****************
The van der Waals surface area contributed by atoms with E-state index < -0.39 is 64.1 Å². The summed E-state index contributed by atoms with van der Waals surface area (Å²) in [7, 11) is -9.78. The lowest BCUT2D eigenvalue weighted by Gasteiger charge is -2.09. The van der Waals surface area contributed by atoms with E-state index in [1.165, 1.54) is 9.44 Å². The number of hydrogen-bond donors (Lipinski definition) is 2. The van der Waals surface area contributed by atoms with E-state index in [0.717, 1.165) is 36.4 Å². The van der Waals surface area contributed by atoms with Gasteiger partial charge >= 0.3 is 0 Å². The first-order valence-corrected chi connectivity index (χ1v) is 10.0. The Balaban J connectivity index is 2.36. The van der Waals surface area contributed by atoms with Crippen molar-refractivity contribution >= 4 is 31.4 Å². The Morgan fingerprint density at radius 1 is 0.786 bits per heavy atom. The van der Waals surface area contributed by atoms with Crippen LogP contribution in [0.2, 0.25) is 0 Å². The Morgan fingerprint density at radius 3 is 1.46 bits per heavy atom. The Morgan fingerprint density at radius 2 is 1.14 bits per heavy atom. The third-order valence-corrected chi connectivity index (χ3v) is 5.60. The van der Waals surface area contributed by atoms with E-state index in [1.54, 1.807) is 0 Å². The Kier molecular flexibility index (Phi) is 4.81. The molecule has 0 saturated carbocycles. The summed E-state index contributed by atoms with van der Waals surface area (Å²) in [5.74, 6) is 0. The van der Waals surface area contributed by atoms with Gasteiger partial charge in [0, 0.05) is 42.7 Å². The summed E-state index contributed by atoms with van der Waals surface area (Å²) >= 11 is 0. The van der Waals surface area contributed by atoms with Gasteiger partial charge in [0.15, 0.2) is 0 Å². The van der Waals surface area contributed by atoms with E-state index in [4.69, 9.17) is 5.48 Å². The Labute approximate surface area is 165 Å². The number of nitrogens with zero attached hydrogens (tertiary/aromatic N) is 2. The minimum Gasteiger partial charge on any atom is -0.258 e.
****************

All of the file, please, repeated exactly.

The van der Waals surface area contributed by atoms with E-state index < -0.39 is 64.1 Å². The summed E-state index contributed by atoms with van der Waals surface area (Å²) in [7, 11) is -9.78. The lowest BCUT2D eigenvalue weighted by Gasteiger charge is -2.09. The van der Waals surface area contributed by atoms with E-state index in [1.165, 1.54) is 9.44 Å². The number of hydrogen-bond donors (Lipinski definition) is 2. The van der Waals surface area contributed by atoms with E-state index in [0.717, 1.165) is 36.4 Å². The van der Waals surface area contributed by atoms with Gasteiger partial charge >= 0.3 is 0 Å². The first-order valence-corrected chi connectivity index (χ1v) is 10.0. The Balaban J connectivity index is 2.36. The van der Waals surface area contributed by atoms with Crippen molar-refractivity contribution >= 4 is 31.4 Å². The Morgan fingerprint density at radius 1 is 0.786 bits per heavy atom. The van der Waals surface area contributed by atoms with Crippen LogP contribution in [0.2, 0.25) is 0 Å². The Morgan fingerprint density at radius 3 is 1.46 bits per heavy atom. The Morgan fingerprint density at radius 2 is 1.14 bits per heavy atom. The third-order valence-corrected chi connectivity index (χ3v) is 5.60. The van der Waals surface area contributed by atoms with E-state index in [1.54, 1.807) is 0 Å². The Kier molecular flexibility index (Phi) is 4.81. The molecule has 0 saturated carbocycles. The summed E-state index contributed by atoms with van der Waals surface area (Å²) in [5.74, 6) is 0. The van der Waals surface area contributed by atoms with Gasteiger partial charge in [0, 0.05) is 42.7 Å². The summed E-state index contributed by atoms with van der Waals surface area (Å²) >= 11 is 0. The van der Waals surface area contributed by atoms with Gasteiger partial charge in [0.15, 0.2) is 0 Å². The van der Waals surface area contributed by atoms with E-state index in [4.69, 9.17) is 5.48 Å². The Labute approximate surface area is 165 Å². The number of nitrogens with zero attached hydrogens (tertiary/aromatic N) is 2. The minimum Gasteiger partial charge on any atom is -0.258 e.